DVD Review “The Roman Holidays: The Complete Series”

Created by Hanna-Barbera
Voices of Dave Willock, Shirley Mitchell, Stanley Livingston, Pamelyn Ferdin, Daws Butler, Dom DeLuise, Hal Smith
Distributed by: Warner Archive
Rating: Not Rated
Running Time: 292 minutes

Our Score: 3 out of 5 stars

When it comes to Hanna-Barbera, I am always curious to see anything that they have created, especially obscure shows like “The Roman Holidays”. This animated series was aired back in 1972 on NBC, but only ran for 13 episodes. The show is set in 63 AD but has a very modern day feel to it. Daws Butler is a blast voicing Brutus the Lion, who is known best for voicing Yogi Bear, Huckleberry Hound and many more. Dom DeLuise also voices Mr. Evictus and gets some good laughs. It is probably not the best product that Hanna-Barbera ever released, especially since it was canceled after a few episodes but it is worth checking out if you are a fan of classics animated series.

Official Premise: Somewhere between the pre-hysterical Hanna Barbera’s Stone Age of The Flintstones and the fantastic future of The Jetsons lie The Roman Holidays, tackling family life circa AD 63. Augustus “Gus” Holiday (Dave Willock) is the man of the clan, lovely and level-headed spouse Laurie (Shirley Mitchell) keeps things on an even keel while teen-age trouble maker Happius (Stanley Livingston) and child prodigy Precocia (Pamelyn Ferdin) threaten to break the Pax Familia. Housed at the humble Venus de Milo Arms, the Holidays face constant threats from their aptly named landlord Mr. Evictus (Dom DeLuise, in his toon debut) while Gus gets equally harried by his boss, Mr. Tycoonius (Hal Smith) at the Forum Construction Company. It’s a good thing he gets to come home to a Roman’s best friend – his pet lion, Brutus (Daws Butler)! So hop aboard your chariot – it’s time to pay a visit to The Roman Holidays!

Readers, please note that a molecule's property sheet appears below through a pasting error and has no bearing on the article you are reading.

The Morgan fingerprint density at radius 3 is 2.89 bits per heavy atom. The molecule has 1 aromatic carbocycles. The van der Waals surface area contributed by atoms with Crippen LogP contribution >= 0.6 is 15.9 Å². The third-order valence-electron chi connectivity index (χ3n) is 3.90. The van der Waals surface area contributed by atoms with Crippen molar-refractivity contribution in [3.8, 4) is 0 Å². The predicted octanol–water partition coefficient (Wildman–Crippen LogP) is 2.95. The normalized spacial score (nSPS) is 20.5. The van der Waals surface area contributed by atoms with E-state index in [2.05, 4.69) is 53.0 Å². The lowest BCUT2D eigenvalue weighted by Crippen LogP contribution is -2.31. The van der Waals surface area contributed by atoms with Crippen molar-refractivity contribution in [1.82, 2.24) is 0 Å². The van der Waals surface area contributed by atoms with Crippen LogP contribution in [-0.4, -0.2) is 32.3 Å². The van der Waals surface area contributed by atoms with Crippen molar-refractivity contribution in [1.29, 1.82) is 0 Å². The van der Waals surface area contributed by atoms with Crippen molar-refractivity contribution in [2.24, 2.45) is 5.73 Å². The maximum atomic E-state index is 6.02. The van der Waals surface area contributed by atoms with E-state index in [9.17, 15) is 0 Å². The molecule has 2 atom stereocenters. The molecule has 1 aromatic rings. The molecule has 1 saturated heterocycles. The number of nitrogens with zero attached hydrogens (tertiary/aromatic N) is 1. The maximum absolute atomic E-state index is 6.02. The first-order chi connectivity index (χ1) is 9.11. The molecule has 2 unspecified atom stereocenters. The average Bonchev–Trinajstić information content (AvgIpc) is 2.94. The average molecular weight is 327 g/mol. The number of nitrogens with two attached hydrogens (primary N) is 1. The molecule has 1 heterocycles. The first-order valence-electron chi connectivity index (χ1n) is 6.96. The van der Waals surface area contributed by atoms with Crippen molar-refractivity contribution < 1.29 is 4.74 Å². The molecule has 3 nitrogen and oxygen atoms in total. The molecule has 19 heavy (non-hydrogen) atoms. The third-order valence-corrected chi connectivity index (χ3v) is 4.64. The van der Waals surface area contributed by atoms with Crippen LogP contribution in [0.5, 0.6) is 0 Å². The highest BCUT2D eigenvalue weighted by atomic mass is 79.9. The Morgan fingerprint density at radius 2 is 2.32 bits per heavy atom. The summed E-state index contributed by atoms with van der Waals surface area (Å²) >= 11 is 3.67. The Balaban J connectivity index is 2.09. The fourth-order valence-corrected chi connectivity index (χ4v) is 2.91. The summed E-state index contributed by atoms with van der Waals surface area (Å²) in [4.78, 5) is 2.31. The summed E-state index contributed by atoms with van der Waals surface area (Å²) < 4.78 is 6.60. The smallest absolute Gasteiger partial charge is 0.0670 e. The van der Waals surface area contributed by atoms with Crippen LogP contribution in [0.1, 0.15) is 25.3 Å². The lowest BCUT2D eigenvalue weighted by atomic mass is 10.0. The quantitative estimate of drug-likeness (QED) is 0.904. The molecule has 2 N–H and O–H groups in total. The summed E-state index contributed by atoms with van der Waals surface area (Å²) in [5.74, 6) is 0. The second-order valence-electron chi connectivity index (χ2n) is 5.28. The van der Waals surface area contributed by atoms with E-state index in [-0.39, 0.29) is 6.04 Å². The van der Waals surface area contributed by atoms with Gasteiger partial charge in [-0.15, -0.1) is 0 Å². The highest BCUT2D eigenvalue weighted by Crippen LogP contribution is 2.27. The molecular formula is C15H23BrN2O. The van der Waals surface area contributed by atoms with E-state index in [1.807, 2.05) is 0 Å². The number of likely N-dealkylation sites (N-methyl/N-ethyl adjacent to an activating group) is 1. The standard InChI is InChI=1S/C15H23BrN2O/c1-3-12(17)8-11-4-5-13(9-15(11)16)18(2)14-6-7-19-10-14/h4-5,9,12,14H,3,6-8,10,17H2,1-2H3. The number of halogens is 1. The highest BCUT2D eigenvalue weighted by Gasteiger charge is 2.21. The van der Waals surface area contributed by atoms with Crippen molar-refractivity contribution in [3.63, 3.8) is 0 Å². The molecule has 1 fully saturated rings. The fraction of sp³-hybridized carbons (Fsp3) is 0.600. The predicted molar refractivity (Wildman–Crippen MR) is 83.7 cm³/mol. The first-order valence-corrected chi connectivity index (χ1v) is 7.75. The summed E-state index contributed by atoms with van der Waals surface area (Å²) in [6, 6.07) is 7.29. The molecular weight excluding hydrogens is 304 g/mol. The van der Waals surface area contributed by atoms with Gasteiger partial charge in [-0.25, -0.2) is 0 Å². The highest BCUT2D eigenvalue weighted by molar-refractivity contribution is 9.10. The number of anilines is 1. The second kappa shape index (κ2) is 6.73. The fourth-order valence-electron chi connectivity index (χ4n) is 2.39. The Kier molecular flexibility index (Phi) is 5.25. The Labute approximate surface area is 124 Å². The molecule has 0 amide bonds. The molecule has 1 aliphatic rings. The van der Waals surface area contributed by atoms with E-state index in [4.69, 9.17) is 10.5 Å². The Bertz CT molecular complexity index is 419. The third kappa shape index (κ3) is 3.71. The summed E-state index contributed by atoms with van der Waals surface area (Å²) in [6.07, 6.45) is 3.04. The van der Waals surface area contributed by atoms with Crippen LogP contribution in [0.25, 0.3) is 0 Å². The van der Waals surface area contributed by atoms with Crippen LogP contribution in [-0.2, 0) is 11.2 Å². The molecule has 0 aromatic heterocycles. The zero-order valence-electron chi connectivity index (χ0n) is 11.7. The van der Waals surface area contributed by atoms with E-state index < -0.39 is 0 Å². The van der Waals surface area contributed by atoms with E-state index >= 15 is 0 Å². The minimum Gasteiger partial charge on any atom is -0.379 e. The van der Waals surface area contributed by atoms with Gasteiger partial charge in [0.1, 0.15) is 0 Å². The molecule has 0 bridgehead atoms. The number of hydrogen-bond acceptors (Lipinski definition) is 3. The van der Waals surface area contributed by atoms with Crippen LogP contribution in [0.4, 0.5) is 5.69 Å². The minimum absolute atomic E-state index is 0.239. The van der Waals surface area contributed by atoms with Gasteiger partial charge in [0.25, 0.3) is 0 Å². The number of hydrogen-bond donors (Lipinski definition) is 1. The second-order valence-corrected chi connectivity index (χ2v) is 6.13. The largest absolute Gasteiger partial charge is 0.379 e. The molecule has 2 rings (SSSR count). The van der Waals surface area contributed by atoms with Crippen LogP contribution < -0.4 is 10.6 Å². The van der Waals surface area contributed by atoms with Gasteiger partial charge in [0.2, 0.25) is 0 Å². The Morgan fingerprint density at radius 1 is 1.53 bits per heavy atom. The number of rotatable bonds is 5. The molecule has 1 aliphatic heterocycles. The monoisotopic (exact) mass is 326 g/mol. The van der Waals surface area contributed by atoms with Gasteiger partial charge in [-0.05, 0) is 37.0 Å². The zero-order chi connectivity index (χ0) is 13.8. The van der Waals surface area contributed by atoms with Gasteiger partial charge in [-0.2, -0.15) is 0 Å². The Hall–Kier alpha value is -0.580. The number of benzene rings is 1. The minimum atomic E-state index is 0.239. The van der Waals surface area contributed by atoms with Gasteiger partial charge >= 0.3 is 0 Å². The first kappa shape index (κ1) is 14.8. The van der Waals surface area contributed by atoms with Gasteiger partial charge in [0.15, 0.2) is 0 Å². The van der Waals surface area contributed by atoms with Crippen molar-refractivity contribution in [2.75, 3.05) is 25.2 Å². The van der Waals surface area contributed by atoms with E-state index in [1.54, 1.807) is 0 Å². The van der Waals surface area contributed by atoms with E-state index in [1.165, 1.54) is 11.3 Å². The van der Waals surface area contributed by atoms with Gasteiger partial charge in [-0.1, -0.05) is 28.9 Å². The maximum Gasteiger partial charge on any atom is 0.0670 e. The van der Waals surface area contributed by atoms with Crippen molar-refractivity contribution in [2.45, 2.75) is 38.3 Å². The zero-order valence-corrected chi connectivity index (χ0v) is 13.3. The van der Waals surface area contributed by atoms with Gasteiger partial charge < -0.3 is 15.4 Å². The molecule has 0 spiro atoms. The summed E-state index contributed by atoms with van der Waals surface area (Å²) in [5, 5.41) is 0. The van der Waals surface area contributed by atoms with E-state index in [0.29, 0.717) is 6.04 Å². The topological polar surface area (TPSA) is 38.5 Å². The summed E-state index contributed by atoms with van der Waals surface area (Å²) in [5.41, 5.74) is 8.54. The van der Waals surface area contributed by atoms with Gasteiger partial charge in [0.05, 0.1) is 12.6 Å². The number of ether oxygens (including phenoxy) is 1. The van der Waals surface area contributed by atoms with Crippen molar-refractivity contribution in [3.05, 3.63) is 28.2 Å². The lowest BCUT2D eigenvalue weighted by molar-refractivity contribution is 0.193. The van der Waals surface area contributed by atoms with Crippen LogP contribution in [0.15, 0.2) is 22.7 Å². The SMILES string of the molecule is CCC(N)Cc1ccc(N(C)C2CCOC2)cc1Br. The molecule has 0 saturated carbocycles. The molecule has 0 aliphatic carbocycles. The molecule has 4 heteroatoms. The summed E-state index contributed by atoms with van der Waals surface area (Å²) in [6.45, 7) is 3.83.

Episodes included are: “Double Date”, “The Lion’s Share”, “Star For A Day”, “Hero Sandwich”, “The Big Split Up, “Hectic Holiday”, “Switch Is Which”, “That’s Show Biz”, “Double Dilemma”, “A Funny Thing Happened On The Way To The Chariot”, “A Buried Treasure”, “Cyrano De Happius” and “Father Of The Year”. Warner Archive is releasing this series as part of their Hanna-Barbera Classic Collections. They have been behind releasing many rare Hanna-Barbera show’s as part of their manufacture-on-demand (MOD) service. The episodes are released with their original aspect ratio of 1.37:1. They have not been remastered or restored but have been at least manufactured from the best-quality video master currently available. They look decent but could have used a little sprucing up. They also have a typical Dolby Digital Mono track included, which is the usual for Warner Archive MOD releases.

Book Review “Taxidermied: The Art of Roman Dirge”

Author: Roman Dirge
Hardcover: 112 pages
Publisher: Titan Books
Release Date: September 20, 2011

Our Score: 2.5 out of 5 stars

Roman Dirge is known best for his creation of “Lenore”, the cute little dead girl. I have never been a big fan of his work overall. This book features some really weird shit, but that is expected for sure. Some might say that this book is visually stunning, I beg to differ. There are some interesting shots but overall, I was not interested in turning to the next page. I would say that this book is only really for hardcore fans of Roman Dirge, anyone else should steer clear.

The first section of the book focuses on sketches of Dirge’s work that has never been seen before. They are the least gross thing in the book. The second section is called artwork and it includes and nothing is safe in this section. It features bizarre depictions of animals and of course mostly little girls or woman in various states…mostly dead. The next section was the saving grace for me with this book, it is called “Scarytales”. I think this section is great and includes creepy deceptions of classics like Snow White to Alice in Wonderland. I wish this section was longer or if the whole book was based on it. The next section is called “Monster” and just features various gross creations but nothing amazing. So not to end on a downer, there is a section called “Funny Bone” which takes a lighter side of his art. Still gross but includes dialogue and add some humor.

The introduction to the book from Roman himself sets the pace for the whole book. Basically it is him expressing his love for taxidermy and thanks Titans Books for allowing him to be be weird. I have nothing wrong with weird, just to add. I love Tim Burton’s work and similar artists like Neil Gaiman. All in all, I really couldn’t wait to finish looking at this book, though like I said I would have loved to see a larger scale version of the “Scarytales” section though.